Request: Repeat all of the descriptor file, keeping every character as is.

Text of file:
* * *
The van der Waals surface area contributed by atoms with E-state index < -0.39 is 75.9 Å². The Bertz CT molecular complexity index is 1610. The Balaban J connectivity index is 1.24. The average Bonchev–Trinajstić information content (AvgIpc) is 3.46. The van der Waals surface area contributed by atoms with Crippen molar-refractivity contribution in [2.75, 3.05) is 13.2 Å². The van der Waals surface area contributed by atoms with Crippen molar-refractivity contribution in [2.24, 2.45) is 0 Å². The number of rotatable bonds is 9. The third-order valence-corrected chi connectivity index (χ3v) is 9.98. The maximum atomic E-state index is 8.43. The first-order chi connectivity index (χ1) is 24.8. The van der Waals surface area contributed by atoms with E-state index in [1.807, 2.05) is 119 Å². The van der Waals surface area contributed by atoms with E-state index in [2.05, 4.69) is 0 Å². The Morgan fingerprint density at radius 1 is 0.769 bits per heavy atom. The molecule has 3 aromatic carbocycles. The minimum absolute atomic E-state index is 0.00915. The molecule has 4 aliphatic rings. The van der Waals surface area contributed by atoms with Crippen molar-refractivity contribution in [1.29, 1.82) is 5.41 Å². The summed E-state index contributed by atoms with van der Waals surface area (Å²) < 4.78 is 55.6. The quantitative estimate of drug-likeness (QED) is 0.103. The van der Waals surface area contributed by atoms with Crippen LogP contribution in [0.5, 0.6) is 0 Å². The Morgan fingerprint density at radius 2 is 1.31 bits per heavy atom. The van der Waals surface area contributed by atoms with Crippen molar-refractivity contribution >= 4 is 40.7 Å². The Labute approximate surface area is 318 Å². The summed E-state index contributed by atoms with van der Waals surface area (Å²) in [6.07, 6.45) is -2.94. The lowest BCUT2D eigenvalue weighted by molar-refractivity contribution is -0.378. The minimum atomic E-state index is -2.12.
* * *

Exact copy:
The van der Waals surface area contributed by atoms with E-state index < -0.39 is 75.9 Å². The Bertz CT molecular complexity index is 1610. The Balaban J connectivity index is 1.24. The average Bonchev–Trinajstić information content (AvgIpc) is 3.46. The van der Waals surface area contributed by atoms with Crippen molar-refractivity contribution in [2.75, 3.05) is 13.2 Å². The van der Waals surface area contributed by atoms with Crippen molar-refractivity contribution in [2.24, 2.45) is 0 Å². The number of rotatable bonds is 9. The third-order valence-corrected chi connectivity index (χ3v) is 9.98. The maximum atomic E-state index is 8.43. The first-order chi connectivity index (χ1) is 24.8. The van der Waals surface area contributed by atoms with E-state index in [1.807, 2.05) is 119 Å². The van der Waals surface area contributed by atoms with E-state index in [2.05, 4.69) is 0 Å². The Morgan fingerprint density at radius 1 is 0.769 bits per heavy atom. The molecule has 3 aromatic carbocycles. The minimum absolute atomic E-state index is 0.00915. The molecule has 4 aliphatic rings. The van der Waals surface area contributed by atoms with Crippen molar-refractivity contribution in [1.29, 1.82) is 5.41 Å². The summed E-state index contributed by atoms with van der Waals surface area (Å²) < 4.78 is 55.6. The quantitative estimate of drug-likeness (QED) is 0.103. The van der Waals surface area contributed by atoms with Crippen LogP contribution in [0.5, 0.6) is 0 Å². The Morgan fingerprint density at radius 2 is 1.31 bits per heavy atom. The van der Waals surface area contributed by atoms with Crippen molar-refractivity contribution >= 4 is 40.7 Å². The Labute approximate surface area is 318 Å². The summed E-state index contributed by atoms with van der Waals surface area (Å²) in [6.07, 6.45) is -2.94. The lowest BCUT2D eigenvalue weighted by molar-refractivity contribution is -0.378. The minimum atomic E-state index is -2.12.